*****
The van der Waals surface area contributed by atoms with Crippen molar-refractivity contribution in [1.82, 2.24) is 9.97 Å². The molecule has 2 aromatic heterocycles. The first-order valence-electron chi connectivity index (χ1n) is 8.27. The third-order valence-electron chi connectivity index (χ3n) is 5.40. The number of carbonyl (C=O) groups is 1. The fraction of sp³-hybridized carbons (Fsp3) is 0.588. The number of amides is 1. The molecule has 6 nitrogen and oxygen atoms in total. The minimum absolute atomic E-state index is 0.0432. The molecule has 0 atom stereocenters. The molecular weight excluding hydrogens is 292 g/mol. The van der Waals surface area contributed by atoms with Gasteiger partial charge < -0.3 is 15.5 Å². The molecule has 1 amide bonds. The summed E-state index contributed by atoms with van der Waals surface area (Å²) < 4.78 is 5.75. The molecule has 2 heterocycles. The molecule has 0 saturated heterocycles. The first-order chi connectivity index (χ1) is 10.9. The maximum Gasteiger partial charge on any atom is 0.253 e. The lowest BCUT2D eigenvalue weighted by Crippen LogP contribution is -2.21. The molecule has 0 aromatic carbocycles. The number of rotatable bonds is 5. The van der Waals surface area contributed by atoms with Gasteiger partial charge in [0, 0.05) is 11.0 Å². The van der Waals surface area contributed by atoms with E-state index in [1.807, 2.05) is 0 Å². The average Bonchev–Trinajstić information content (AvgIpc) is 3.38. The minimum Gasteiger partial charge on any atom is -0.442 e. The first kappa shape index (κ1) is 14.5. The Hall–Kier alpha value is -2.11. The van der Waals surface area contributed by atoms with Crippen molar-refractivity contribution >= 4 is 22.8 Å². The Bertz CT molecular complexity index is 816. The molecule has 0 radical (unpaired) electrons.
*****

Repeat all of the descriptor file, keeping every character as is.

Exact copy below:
The van der Waals surface area contributed by atoms with Crippen molar-refractivity contribution in [1.82, 2.24) is 9.97 Å². The molecule has 2 aromatic heterocycles. The first-order valence-electron chi connectivity index (χ1n) is 8.27. The third-order valence-electron chi connectivity index (χ3n) is 5.40. The number of carbonyl (C=O) groups is 1. The fraction of sp³-hybridized carbons (Fsp3) is 0.588. The number of amides is 1. The molecule has 6 nitrogen and oxygen atoms in total. The minimum absolute atomic E-state index is 0.0432. The molecule has 0 atom stereocenters. The molecular weight excluding hydrogens is 292 g/mol. The van der Waals surface area contributed by atoms with Gasteiger partial charge < -0.3 is 15.5 Å². The molecule has 1 amide bonds. The summed E-state index contributed by atoms with van der Waals surface area (Å²) < 4.78 is 5.75. The molecule has 2 heterocycles. The molecule has 0 saturated heterocycles. The first-order chi connectivity index (χ1) is 10.9. The maximum Gasteiger partial charge on any atom is 0.253 e. The lowest BCUT2D eigenvalue weighted by Crippen LogP contribution is -2.21. The molecule has 0 aromatic carbocycles. The number of rotatable bonds is 5. The van der Waals surface area contributed by atoms with Gasteiger partial charge in [0, 0.05) is 11.0 Å². The van der Waals surface area contributed by atoms with E-state index in [1.807, 2.05) is 0 Å². The average Bonchev–Trinajstić information content (AvgIpc) is 3.38. The minimum Gasteiger partial charge on any atom is -0.442 e. The first kappa shape index (κ1) is 14.5. The Hall–Kier alpha value is -2.11. The van der Waals surface area contributed by atoms with Crippen molar-refractivity contribution >= 4 is 22.8 Å². The Bertz CT molecular complexity index is 816. The molecule has 0 radical (unpaired) electrons.